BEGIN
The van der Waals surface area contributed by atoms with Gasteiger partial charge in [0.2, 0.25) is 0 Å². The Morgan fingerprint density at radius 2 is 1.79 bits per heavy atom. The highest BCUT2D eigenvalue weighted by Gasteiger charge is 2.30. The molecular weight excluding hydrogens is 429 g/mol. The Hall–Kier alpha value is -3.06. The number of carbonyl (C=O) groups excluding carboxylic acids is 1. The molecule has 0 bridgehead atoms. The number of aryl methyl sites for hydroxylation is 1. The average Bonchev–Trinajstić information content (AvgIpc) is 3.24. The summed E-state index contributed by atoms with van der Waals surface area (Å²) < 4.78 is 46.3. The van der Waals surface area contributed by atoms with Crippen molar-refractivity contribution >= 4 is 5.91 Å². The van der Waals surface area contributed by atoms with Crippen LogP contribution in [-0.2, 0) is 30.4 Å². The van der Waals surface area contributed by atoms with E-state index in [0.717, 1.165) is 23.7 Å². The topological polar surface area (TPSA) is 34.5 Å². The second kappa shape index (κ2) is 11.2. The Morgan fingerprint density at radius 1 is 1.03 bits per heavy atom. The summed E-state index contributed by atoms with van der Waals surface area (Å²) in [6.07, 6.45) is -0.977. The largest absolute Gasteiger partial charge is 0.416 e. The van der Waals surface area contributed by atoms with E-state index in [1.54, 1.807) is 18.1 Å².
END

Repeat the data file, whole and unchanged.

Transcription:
The van der Waals surface area contributed by atoms with Gasteiger partial charge in [0.2, 0.25) is 0 Å². The Morgan fingerprint density at radius 2 is 1.79 bits per heavy atom. The highest BCUT2D eigenvalue weighted by Gasteiger charge is 2.30. The molecular weight excluding hydrogens is 429 g/mol. The Hall–Kier alpha value is -3.06. The number of carbonyl (C=O) groups excluding carboxylic acids is 1. The molecule has 0 bridgehead atoms. The number of aryl methyl sites for hydroxylation is 1. The average Bonchev–Trinajstić information content (AvgIpc) is 3.24. The summed E-state index contributed by atoms with van der Waals surface area (Å²) < 4.78 is 46.3. The van der Waals surface area contributed by atoms with Crippen molar-refractivity contribution >= 4 is 5.91 Å². The van der Waals surface area contributed by atoms with Crippen LogP contribution in [-0.2, 0) is 30.4 Å². The van der Waals surface area contributed by atoms with E-state index in [0.717, 1.165) is 23.7 Å². The topological polar surface area (TPSA) is 34.5 Å². The second kappa shape index (κ2) is 11.2. The Morgan fingerprint density at radius 1 is 1.03 bits per heavy atom. The summed E-state index contributed by atoms with van der Waals surface area (Å²) in [6.07, 6.45) is -0.977. The largest absolute Gasteiger partial charge is 0.416 e. The van der Waals surface area contributed by atoms with E-state index in [1.54, 1.807) is 18.1 Å².